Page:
Most pharma firms doing little R&D for poorer patients

A ranking of pharma companies developing new medicines for low- and middle-income countries has revealed that just five companies are responsible for almost two-thirds of projects.

The heroes in the 2018 Access to Medicine Index for conducting high-priority R&D are GlaxoSmithKline, Johnson & Johnson, Sanofi, Merck KGaA and Novartis, with GSK topping the chart of top 20 pharma companies for the sixth year running.

At the other end of the scale are Novo Nordisk, Boehringer Ingelheim, Eli Lilly, Bristol-Myers Squibb and Roche.

“The fact that a handful of companies are carrying the bulk of the priority R&D load shows how fragile the situation is. A retreat by even one of these players would have a significant impact,” said Jayasree Iyer, executive director of the Access to Medicine Foundation (AMF) which compiled the report. “If more companies joined this group, that would bring much needed resilience.”

There’s also a problem with the spread of R&D projects across disease. The industry’s efforts are focused on five main disease areas – malaria, HIV/AIDS, tuberculosis, Chagas disease and leishmaniasis – but the Index has identified no fewer than 45 diseases with a desperate need for new treatments.

Many of these go entirely unaddressed, it notes, including “several haemorrhagic fevers, several parasitic worm diseases, syphilis, Buruli ulcer, cholera and diarrhoea caused by E. coli,” as well as the infectious eye disease trachoma.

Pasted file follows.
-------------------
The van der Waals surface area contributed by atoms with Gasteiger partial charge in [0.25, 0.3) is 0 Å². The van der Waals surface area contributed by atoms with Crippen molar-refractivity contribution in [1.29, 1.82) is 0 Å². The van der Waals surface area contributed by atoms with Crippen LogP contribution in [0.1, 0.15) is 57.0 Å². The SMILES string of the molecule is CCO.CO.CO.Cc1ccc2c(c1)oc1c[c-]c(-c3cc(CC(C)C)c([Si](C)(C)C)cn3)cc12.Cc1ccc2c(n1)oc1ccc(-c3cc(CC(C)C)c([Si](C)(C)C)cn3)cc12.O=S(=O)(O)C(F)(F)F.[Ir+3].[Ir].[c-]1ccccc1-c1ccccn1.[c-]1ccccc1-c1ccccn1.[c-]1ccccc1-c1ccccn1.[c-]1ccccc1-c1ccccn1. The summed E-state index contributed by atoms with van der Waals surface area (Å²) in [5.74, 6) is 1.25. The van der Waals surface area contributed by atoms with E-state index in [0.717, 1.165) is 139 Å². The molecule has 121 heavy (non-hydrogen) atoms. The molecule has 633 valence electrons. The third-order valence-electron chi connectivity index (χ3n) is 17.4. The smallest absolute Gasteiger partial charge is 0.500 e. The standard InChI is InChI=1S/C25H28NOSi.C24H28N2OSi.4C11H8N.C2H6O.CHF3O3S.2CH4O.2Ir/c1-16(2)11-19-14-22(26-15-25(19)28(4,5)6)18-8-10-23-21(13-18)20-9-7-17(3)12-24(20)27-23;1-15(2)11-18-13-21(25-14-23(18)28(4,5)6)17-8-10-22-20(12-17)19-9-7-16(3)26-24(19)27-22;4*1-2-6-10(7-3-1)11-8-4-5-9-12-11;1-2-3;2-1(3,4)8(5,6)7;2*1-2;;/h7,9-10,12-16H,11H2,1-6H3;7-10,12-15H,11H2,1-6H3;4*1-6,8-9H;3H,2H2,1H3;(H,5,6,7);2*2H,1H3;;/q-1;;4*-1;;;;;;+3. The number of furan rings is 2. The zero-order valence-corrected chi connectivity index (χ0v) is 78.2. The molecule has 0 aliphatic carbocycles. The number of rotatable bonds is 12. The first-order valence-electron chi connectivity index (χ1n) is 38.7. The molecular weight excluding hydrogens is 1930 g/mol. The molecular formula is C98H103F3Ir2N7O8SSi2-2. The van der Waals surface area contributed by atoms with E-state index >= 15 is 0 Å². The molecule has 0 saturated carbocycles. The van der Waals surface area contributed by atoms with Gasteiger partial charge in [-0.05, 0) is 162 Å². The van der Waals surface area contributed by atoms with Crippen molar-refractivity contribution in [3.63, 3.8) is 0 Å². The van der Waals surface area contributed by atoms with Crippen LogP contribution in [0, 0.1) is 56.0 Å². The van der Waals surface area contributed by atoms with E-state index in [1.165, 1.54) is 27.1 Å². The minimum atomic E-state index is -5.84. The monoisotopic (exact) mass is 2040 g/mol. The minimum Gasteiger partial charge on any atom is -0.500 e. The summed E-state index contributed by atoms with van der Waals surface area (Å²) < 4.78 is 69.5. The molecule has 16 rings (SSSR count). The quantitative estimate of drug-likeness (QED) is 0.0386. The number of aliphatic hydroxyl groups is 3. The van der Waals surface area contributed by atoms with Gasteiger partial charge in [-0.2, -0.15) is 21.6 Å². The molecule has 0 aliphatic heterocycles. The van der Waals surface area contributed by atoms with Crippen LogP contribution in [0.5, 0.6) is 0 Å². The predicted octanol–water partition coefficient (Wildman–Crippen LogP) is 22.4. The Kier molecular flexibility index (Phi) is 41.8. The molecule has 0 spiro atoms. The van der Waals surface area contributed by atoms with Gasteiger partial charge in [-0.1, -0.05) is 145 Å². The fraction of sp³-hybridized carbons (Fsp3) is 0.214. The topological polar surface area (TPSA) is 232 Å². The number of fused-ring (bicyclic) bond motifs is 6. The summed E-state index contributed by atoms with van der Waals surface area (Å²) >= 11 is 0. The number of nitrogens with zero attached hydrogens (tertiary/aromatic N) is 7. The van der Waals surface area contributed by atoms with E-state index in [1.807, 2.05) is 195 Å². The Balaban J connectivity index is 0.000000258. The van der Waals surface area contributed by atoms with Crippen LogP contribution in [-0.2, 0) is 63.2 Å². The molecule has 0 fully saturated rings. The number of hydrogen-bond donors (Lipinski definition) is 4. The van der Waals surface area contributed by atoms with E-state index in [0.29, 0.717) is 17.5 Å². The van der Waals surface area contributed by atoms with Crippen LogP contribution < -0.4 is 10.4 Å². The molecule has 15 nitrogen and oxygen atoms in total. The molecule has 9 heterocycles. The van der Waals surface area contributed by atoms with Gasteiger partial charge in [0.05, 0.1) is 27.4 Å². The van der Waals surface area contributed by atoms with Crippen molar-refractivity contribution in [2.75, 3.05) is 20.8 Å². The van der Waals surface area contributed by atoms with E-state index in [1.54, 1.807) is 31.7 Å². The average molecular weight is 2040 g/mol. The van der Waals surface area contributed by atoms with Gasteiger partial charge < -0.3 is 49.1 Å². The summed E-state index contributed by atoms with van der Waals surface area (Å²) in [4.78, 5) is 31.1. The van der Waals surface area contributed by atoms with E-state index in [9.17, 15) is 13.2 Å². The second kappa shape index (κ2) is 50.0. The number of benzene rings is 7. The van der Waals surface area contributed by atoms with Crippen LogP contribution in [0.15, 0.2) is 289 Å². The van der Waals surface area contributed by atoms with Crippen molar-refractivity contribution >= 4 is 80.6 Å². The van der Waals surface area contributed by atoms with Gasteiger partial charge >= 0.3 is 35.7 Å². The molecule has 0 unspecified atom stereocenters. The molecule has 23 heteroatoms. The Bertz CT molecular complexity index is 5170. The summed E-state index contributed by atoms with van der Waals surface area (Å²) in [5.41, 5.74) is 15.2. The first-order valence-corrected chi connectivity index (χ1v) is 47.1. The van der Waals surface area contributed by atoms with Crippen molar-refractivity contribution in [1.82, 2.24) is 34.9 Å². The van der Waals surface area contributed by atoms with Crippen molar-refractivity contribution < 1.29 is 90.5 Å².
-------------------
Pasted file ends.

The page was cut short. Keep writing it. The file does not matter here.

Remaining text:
All told, that concentration of effort means that priority R&D represents only a quarter of the total number of R&D pipeline analysed, 298 out of 1,314 projects, says the report. It’s also telling that all five of the most-targeted diseases are backed by international donors and are the target of global health initiatives.

“A total of 91 of the 139 identified gaps are unaddressed, and 16 prioritised diseases have no projects at all,” says the report. “The next challenge for donors, research organisations and the pharmaceutical industry is to extend this model to other prioritised diseases.”

Merck KGaA comes in for particular praise for its efforts on schistosomiasis, a water-borne parasitic disease that affects around 252 million people but doesn’t have strong backing from public sector research organisations.

Overall, it is encouraging that companies have more projects in the pipeline for global health priorities since the last report in 2016, and there have been important product launches including pan-genotype hepatitis C virus therapies from Gilead Sciences and AbbVie, and a child-friendly chewable form of a tablet for roundworm and whipworm from J&J.

Cancer an emerging concern

One area of concern is in cancer however, which is covered in the report for the first time. This is taking an ever-increasing toll on life in low- and middle-income countries, which now account for two-thirds of all cancer deaths, but “efforts during the R&D phase to plan access initiatives for cancer products lag far behind those for communicable diseases,” according to the AMF.

Plans are in place for 5% of candidate cancer products by the time they reach the later stages of development, compared with 54% for communicable disease pipeline products.

“There have been massive improvements in global health in the past decades, with all major pharmaceutical companies taking action. To close the gaps that remain, a greater diversity of companies must get involved and stay engaged for the long haul,” said Iyer.

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